Garden and Nature
Symbolism, Imagery, Allegory
This isn't exactly Eden, but the garden motif definitely pops its head in. Remember, in ancient Israel, farming was a huge part of life. Even if you lived in an urban area, you still ate food produced by farmers living outside the city. It's so Portland, we know.
Nature was intrinsically tied to religion back in the day. Religious ceremonies were harvest festivals, and if your crops didn't grow, it was because God was unhappy. That's probably why the Biblical writers often used gardens as metaphors—it was just in the cultural mainstream. Today, we do it with sports. Guess we're just a little more athletic.
Job and Bildad
The writers of Job definitely got all poetic on us—they like to compare human devotion to a garden that needs to be tended. The writers were intent on making sure that people followed the rules of devotion, and those who didn't would be punished.
Bildad describes this process of belief with a question: "Can papyrus grow where this is no marsh?" (8:11-19). After many long years in the papyrus production business, Shmoopers, we can tell you definitively that you need a good marsh. To translate, Bildad is saying that to be rewarded, you have to constantly practice devotion to God. Since Job is being punished, Bildad is pretty sure he's not super faithful.
Job's response? "I see your garden reference, and I'll raise you one more": "there is hope for a tree,/ if it is cut down, that it will sprout again/ […] But mortals die, and are laid low" (14:7, 10). Sure, humans are a part of nature, but there are some major difference. So Bildad's nature reference isn't enough of an explanation for him.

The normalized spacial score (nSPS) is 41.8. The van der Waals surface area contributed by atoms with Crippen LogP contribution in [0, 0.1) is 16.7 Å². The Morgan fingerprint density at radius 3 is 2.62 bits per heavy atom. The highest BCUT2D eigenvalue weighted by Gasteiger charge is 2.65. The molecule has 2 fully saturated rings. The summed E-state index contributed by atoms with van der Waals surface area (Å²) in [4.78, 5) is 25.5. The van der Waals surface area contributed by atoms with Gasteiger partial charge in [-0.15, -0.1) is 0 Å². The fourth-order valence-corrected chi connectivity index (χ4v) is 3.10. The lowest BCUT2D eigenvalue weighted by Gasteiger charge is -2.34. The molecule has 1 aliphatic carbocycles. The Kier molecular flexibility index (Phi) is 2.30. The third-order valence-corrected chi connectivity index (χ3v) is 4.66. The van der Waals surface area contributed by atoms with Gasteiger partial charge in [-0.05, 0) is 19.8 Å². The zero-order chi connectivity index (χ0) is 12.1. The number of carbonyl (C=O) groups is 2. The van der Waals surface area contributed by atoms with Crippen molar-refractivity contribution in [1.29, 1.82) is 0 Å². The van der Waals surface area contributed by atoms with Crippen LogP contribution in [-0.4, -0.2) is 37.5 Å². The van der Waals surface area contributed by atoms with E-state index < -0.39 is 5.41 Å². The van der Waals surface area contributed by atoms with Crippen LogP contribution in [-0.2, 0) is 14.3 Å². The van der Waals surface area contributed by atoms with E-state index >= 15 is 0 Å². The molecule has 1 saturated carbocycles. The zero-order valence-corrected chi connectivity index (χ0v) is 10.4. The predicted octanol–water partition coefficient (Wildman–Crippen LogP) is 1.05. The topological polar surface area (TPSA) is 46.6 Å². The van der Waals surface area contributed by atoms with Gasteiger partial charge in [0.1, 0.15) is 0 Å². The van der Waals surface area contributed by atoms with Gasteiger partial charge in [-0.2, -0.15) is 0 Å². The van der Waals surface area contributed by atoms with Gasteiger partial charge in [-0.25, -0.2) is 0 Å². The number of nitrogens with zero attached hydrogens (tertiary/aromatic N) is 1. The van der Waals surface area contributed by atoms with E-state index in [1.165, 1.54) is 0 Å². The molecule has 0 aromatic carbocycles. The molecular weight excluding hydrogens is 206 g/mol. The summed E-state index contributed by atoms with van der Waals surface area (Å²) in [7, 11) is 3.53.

Other Garden Metaphors
It seems to us like everyone in the story uses the garden metaphor to suit their own arguments and thoughts. After all, nature is a big place, right? Lots of metaphor opportunities to go around.
A couple examples: Eliphaz says that a sinner's "branch will not be green," and that sinner's fields will lie fallow (un-nurtured) forever (15:32-35). Land is later portrayed as being tied to the fate of the faithful when Job asks of God, "If I have eaten [my land's] yield without payment [devotion to God],/ […] let thorns grow instead of wheat,/ and foul weeds instead of barley" (31:39-40). No beer for this guy.